It seems as though the species is being driven to the edge with technology and transhumanism is a huge part of this technological drive. As the creators of this technology coming through transhumanism, who inevitably will control this technology?
In Transhumanism: A Grimoire of Alchemical Agendas (Feral House), crypto-historians Joseph P. Farrell and Scott D. de Hart explore links between modern science and ancient texts. They see connections between ultra-modern transgenic techniques to transform the biological world and hidden goals of ancient alchemists, gnomic sacred texts, and possible prehistorical high-tech civilizations. The Rockefellers and genetically modified food also merit mentions.
Transhumanism: A Grimoire of Alchemical Agendas
by Joseph Farrell and Scot D. de Hart
References (from Wikipedia) to historical figures who included alleged transhumanism topics in their esoteric alchemical-related writings:
Tommaso d’Aquino, OP (1225 – 7 March 1274), also known as Thomas Aquinas (/əˈkwaɪnəs/), was an Italian Dominican friar and Catholic priest who was an immensely influential philosopher, theologian and jurist in the tradition of scholasticism, within which he is also known as the “Doctor Angelicus” and “Doctor Communis”. He is heralded as the most influential Western medieval legal scholar and theologist. “Aquinas” is from the county of Aquino, an area where his family held land until 1137.
Percy Bysshe Shelley (/ˈpɜrsi ˈbɪʃ ˈʃɛli/; 4 August 1792 – 8 July 1822) was one of the major English Romantic poets, and is regarded by some as among the finest lyric, as well as epic, poets in the English language. A radical in his poetry as well as in his political and social views, Shelley did not see fame during his lifetime, but recognition for his poetry grew steadily following his death. Shelley was a key member of a close circle of visionary poets and writers that included Lord Byron; Leigh Hunt; Thomas Love Peacock; and his own second wife, Mary Shelley, the author of Frankenstein.
Frankenstein; or, The Modern Prometheus, is a novel written by English author Mary Shelley about the young student of science Victor Frankenstein, who creates a grotesque but sapient creature in an unorthodox scientific experiment. Shelley started writing the story when she was eighteen, and the novel was published when she was twenty. The first edition was published anonymously in London in 1818. Shelley’s name appears on the second edition, published in France in 1823.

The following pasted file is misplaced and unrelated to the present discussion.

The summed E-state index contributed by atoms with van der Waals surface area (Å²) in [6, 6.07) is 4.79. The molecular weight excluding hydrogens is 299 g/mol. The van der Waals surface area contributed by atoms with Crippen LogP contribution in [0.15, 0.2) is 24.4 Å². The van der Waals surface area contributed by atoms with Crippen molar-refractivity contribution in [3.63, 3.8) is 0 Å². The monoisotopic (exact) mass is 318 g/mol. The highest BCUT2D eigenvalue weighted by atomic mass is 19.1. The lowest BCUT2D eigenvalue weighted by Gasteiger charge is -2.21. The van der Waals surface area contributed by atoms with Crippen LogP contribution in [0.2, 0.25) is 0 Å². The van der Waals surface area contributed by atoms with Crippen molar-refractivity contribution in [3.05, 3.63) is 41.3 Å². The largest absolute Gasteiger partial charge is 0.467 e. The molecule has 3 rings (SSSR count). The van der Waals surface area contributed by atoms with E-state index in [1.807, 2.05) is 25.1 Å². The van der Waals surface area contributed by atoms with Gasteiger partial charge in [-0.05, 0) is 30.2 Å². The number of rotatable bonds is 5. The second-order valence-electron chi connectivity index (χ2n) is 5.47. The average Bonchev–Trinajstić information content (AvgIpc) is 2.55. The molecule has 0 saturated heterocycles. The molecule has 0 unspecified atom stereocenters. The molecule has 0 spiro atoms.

Durante degli Alighieri (Italian: [duˈrante ˈdeʎʎi aliˈɡjɛːri]), simply called Dante (Italian: [ˈdante], UK /ˈdænti/, US /ˈdɑːnteɪ/; c. 1265–1321), was a major Italian poet of the late Middle Ages. His Divine Comedy, originally called Comedìa (modern Italian: Commedia) and later called Divina by Boccaccio, is widely considered the greatest literary work composed in the Italian language and a masterpiece of world literature.
Athanasius Kircher, S.J. (sometimes erroneously spelled Kirchner; 1602–1680) was a 17th-century German Jesuit scholar and polymath who published around 40 major works, most notably in the fields of comparative religion, geology, and medicine. Kircher has been compared to fellow Jesuit Roger Boscovich and to Leonardo da Vinci for his enormous range of interests, and has been honored with the title “Master of a Hundred Arts”.
Oscar Fingal O’Flahertie Wills Wilde (16 October 1854 – 30 November 1900) was an Irish author, playwright and poet. After writing in different forms throughout the 1880s, he became one of London’s most popular playwrights in the early 1890s. He is remembered for his epigrams, his novel The Picture of Dorian Gray, his plays, as well as the circumstances of his imprisonment and early death.
A deal with the devil or pact with the devil is a cultural motif, best exemplified by the legend of Faust and the figure of Mephistopheles, but elemental to many Christian folktales. According to traditional Christian belief in witchcraft, the pact is between a person and Satan or a lesser demon. The person offers his or her soul in exchange for diabolical favours. Those favours vary by the tale, but tend to include youth, knowledge, wealth, fame, or power.